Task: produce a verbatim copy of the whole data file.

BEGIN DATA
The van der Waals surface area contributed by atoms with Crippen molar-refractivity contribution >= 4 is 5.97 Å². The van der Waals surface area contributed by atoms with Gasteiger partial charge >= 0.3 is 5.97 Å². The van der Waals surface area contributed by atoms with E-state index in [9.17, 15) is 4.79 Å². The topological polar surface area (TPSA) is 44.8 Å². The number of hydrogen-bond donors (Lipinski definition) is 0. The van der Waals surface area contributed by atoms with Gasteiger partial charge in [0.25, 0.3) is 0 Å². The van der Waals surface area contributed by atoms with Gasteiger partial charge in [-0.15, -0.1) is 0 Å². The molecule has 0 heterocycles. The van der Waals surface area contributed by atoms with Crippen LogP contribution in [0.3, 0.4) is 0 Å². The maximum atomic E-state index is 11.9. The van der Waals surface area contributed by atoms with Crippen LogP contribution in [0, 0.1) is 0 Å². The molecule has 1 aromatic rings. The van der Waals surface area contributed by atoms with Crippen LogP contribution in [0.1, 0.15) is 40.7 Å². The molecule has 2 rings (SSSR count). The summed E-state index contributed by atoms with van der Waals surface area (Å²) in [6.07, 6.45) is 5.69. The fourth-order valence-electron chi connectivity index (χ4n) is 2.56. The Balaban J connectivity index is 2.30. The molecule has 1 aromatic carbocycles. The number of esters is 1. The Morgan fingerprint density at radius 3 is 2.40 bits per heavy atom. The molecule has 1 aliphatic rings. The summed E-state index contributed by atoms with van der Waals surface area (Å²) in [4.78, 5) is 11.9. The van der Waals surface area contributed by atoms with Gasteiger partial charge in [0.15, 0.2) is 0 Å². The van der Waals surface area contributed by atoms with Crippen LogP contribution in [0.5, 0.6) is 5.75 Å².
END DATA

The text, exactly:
The van der Waals surface area contributed by atoms with Crippen molar-refractivity contribution >= 4 is 5.97 Å². The van der Waals surface area contributed by atoms with Gasteiger partial charge >= 0.3 is 5.97 Å². The van der Waals surface area contributed by atoms with E-state index in [9.17, 15) is 4.79 Å². The topological polar surface area (TPSA) is 44.8 Å². The number of hydrogen-bond donors (Lipinski definition) is 0. The van der Waals surface area contributed by atoms with Gasteiger partial charge in [0.25, 0.3) is 0 Å². The van der Waals surface area contributed by atoms with Gasteiger partial charge in [-0.15, -0.1) is 0 Å². The molecule has 0 heterocycles. The van der Waals surface area contributed by atoms with Crippen LogP contribution in [0.3, 0.4) is 0 Å². The maximum atomic E-state index is 11.9. The van der Waals surface area contributed by atoms with Crippen LogP contribution in [0, 0.1) is 0 Å². The molecule has 1 aromatic rings. The van der Waals surface area contributed by atoms with Crippen LogP contribution in [0.1, 0.15) is 40.7 Å². The molecule has 2 rings (SSSR count). The summed E-state index contributed by atoms with van der Waals surface area (Å²) in [6.07, 6.45) is 5.69. The fourth-order valence-electron chi connectivity index (χ4n) is 2.56. The Balaban J connectivity index is 2.30. The molecule has 1 aromatic carbocycles. The number of esters is 1. The Morgan fingerprint density at radius 3 is 2.40 bits per heavy atom. The molecule has 1 aliphatic rings. The summed E-state index contributed by atoms with van der Waals surface area (Å²) in [4.78, 5) is 11.9. The van der Waals surface area contributed by atoms with Gasteiger partial charge in [0.15, 0.2) is 0 Å². The van der Waals surface area contributed by atoms with Crippen LogP contribution in [0.5, 0.6) is 5.75 Å².